Celtics newcomer Gordon Hayward ready for that huge spotlight
NEWPORT, RI — There was a small, adoring crowd outside this weathered, brown-shingled fieldhouse on the Salve Regina campus yesterday.
Gordon Hayward will start thinking that Celtics fans never stop cheering and shaking hands. After all, his last game in the Garden was Jan. 3. Much to the chagrin of the player guarding him, Jae Crowder, the crowd boisterously cheered the then-Jazz forward and future free agent target. Hayward and Crowder had the same question, for very different reasons.
“It was interesting and definitely made me smile at the beginning of the game,” Hayward said yesterday after his first day of practice with the Celts. “But when you guys came out and took it to us in the first quarter, all of that went away. Me, I’m thinking about the game, trying to win. Didn’t think about it after that.”
Hayward, in his own words, has been an “under-the-radar” athlete since he gave up tennis for basketball in high school. There’s a pattern. He slips into town quietly, be it at Butler or in Salt Lake City, keeps his mind on the game and leaves a decorated star.
But last January’s odd outpouring didn’t feel out of place to Hayward, either.
“I wasn’t uncomfortable because I didn’t view it as much,” he said. “It might have been a bigger deal here, but for me, it wasn’t a deal at all. Oh, they cheered for me. That was kind of weird. But then it was about moving on.”
Except that he’s here for good now on a four-year, $128 million contract that has increased the glare. Boston will become the biggest market Hayward has performed in.
“It is different, and that’s something that’s different for me because I’ve flown under the radar since I’ve been in high school,” he said. “I don’t mind it like that. Going into making this decision, we talked about how there’s going to be more of a spotlight. I usually don’t worry about it and think about what can I do to make myself better. What can I do to help the team, and all of the other stuff will take care of itself.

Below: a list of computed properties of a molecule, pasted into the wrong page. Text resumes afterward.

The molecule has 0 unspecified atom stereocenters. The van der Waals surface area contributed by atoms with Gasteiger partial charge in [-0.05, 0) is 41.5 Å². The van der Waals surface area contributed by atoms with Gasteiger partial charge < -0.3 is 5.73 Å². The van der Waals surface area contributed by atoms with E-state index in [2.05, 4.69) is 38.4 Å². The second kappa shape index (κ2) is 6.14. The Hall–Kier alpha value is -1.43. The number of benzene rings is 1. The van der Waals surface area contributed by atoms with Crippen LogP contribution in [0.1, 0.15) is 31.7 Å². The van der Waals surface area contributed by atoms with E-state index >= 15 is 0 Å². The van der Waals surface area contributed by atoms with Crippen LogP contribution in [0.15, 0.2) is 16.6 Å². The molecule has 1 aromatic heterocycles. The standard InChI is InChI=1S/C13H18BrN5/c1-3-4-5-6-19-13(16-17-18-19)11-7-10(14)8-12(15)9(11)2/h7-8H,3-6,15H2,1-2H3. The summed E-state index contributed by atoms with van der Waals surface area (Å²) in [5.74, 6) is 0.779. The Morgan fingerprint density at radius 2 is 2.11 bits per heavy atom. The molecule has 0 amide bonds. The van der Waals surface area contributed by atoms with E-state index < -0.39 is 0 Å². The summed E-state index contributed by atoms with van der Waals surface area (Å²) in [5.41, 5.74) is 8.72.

“Just going out and playing and not worrying about the outside circumstances. All that stuff goes away when you get out on the basketball court and you’re just competing and playing. Try not to worry about all of that outside stuff. I knew a bigger market was going to mean a bigger spotlight. That comes with it, but as a basketball player, you want to be playing in the biggest moments on the biggest stage, and when you finally get out on that stage, it’s just basketball.”
It will help that Hayward’s game is so unselfish and seamless. Kyrie Irving knows what’s coming.
“Gordon, of course, he’s himself,” the Celtics guard said. “He’s going to run the floor, be aggressive, play defense, offensive rebound, attack the defensive glass, and do everything out there on the floor.”
That’s why, according to coach Brad Stevens, there’s no concern about blending Hayward into this new mix.
“I think what Gordon brings to the table from a versatility standpoint and from the way he plays the game, he can pretty much mesh with anyone, anytime, anywhere,” Stevens said. “That’s a really good quality to have obviously. I thought when Al (Horford) got here last year, he enhanced everyone’s games around him because of the way that he played. You can kind of see some of that with Gordon as well.”
There’s not a lot of time to mesh, though. The Celtics open their exhibition season Monday in the Garden against Charlotte. And then the stakes begin rising again for Hayward.
But as evidenced by those fans at Salve Regina yesterday, training camp can be very much like a honeymoon.
“That was new for me. I haven’t been a part of something like that,” Hayward said of the reception. “So it’ll be fun for sure. And walking out into the Garden for the first time is going to be a special experience for me, and something that when I made the decision that’s kind of how I thought that would be like. And I’m looking forward to it.”